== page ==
Receiving an audit notice can be an unnerving feeling. Odds of receiving one are about one in one hundred, but if you do get lucky enough to get one, we can offer some tips.
- Seek a Professional – Some taxpayers may feel this is an unnecessary expense, but having a person that is educated in tax and has an unbiased opinion can be an extreme benefit on your end. For an in person audit, you are able to request the auditor go to your representatives office which allows the IRS agent to talk directly with them instead of asking you questions that you might not be able to answer.
- Don’t Ignore Their Notices! – An IRS letter usually has a certain time limit for you to respond, if you wait too long, they might go forward and correct your tax based on what figures they believe to be accurate.
- Understand what will happen – Most audits do not involve an IRS agent coming to your home or place of business and raiding your files. On the contrary, they are usually done via mail. The IRS notice will specify which area of your return they will be looking into and let you know how they would like to communicate about the items in question.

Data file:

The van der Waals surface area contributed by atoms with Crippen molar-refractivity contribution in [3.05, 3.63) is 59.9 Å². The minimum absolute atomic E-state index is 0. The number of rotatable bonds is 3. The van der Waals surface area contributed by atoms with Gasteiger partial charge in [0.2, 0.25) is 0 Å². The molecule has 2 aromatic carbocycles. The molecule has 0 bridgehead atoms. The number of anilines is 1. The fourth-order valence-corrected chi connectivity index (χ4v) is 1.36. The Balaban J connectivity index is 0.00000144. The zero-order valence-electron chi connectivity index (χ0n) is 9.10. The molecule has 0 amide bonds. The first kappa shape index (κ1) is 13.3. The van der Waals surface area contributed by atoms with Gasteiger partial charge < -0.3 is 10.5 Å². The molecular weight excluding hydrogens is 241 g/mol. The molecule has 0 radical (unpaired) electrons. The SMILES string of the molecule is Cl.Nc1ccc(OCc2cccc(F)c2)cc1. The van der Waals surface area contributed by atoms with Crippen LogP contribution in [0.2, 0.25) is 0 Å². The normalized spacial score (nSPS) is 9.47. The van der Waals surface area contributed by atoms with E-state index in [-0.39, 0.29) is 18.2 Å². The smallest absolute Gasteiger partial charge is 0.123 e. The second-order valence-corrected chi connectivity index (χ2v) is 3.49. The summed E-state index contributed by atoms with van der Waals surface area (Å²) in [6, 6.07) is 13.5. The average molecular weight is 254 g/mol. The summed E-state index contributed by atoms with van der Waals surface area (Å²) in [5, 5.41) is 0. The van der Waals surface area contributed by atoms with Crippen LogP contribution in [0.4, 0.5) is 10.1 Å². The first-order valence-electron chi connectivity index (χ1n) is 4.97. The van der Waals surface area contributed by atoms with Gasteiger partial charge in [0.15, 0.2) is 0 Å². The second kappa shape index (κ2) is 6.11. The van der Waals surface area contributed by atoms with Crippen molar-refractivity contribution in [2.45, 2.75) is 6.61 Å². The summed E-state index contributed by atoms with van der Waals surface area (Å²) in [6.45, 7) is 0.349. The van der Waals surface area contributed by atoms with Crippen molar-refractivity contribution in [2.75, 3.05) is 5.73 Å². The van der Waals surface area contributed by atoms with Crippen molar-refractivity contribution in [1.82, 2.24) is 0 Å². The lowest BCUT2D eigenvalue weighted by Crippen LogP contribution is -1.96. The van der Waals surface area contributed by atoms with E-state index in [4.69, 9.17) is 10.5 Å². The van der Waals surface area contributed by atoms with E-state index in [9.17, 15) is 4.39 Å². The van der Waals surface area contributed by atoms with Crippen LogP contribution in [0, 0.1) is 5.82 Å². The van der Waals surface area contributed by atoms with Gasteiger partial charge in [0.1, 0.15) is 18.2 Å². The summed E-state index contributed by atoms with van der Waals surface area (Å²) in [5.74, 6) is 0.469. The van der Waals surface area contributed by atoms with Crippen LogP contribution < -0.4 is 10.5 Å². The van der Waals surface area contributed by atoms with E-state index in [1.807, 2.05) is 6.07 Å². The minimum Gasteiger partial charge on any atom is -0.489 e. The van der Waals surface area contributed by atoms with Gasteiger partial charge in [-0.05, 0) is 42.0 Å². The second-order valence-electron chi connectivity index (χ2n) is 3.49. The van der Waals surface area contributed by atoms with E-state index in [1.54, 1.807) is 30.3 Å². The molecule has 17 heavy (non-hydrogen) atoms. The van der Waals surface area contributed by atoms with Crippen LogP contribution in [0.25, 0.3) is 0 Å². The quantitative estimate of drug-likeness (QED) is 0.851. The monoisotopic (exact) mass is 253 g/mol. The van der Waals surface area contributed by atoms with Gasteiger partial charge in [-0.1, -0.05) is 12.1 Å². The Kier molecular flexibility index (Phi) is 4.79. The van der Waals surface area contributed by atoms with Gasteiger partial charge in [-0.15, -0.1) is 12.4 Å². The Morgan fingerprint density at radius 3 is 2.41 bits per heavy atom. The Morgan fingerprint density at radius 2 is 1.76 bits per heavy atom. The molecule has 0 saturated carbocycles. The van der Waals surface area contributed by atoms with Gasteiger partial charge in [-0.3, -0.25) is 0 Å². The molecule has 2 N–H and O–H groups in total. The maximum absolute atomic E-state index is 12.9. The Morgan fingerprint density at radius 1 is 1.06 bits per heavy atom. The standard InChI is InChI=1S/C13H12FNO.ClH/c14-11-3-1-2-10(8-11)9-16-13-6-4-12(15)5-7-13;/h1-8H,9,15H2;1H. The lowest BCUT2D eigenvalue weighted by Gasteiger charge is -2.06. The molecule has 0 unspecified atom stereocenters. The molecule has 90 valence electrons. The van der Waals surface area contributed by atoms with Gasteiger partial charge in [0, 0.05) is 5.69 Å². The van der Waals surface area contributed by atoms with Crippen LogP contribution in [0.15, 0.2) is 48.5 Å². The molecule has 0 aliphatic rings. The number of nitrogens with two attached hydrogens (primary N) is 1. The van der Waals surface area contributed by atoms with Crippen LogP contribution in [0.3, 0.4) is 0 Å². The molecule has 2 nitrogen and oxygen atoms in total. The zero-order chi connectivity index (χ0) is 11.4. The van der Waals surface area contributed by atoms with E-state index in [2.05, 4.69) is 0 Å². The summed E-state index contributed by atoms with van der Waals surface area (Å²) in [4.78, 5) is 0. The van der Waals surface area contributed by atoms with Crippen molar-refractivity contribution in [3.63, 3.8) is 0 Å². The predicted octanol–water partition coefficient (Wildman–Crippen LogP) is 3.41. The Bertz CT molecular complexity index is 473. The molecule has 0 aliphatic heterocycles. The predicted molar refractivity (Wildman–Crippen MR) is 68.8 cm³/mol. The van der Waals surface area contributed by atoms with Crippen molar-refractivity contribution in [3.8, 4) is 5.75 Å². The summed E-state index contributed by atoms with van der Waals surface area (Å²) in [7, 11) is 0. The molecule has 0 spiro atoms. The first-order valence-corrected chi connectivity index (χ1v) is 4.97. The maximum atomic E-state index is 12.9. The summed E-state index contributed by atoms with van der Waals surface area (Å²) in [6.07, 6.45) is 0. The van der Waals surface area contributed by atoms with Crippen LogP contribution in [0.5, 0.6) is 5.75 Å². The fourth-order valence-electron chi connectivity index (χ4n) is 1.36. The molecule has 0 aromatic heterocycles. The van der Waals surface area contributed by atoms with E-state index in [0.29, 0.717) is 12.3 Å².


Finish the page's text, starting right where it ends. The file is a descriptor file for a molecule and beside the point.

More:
- Gather Your Proof – Once you’ve found out what portion of your tax return will be under scrutiny, be sure to collect all documents that will verify the figures you reported on your tax return are true and accurate. Any deduction that you are not able to verify with supporting documents will be disallowed on your return.
- Be Nice – Although you may not want to spend your time dealing with an audit, being difficult or rude to the agents will not help get anything done faster. If in preparing for your audit, you find any errors or mistakes you made, don’t try to cover them up. Tell the IRS what was done wrong and feel free to tell them why it may have happened (if you know) and allow them to do the necessary corrections.
- Pay On Time – If the results of the audit does not turn out in your favor (you owe more taxes), be sure to pay when you receive the new bill. They usually give you 30 days to pay unless you set up a payment agreement. Keep in mind if your federal return gets revised, you will most likely have to amend your state return too.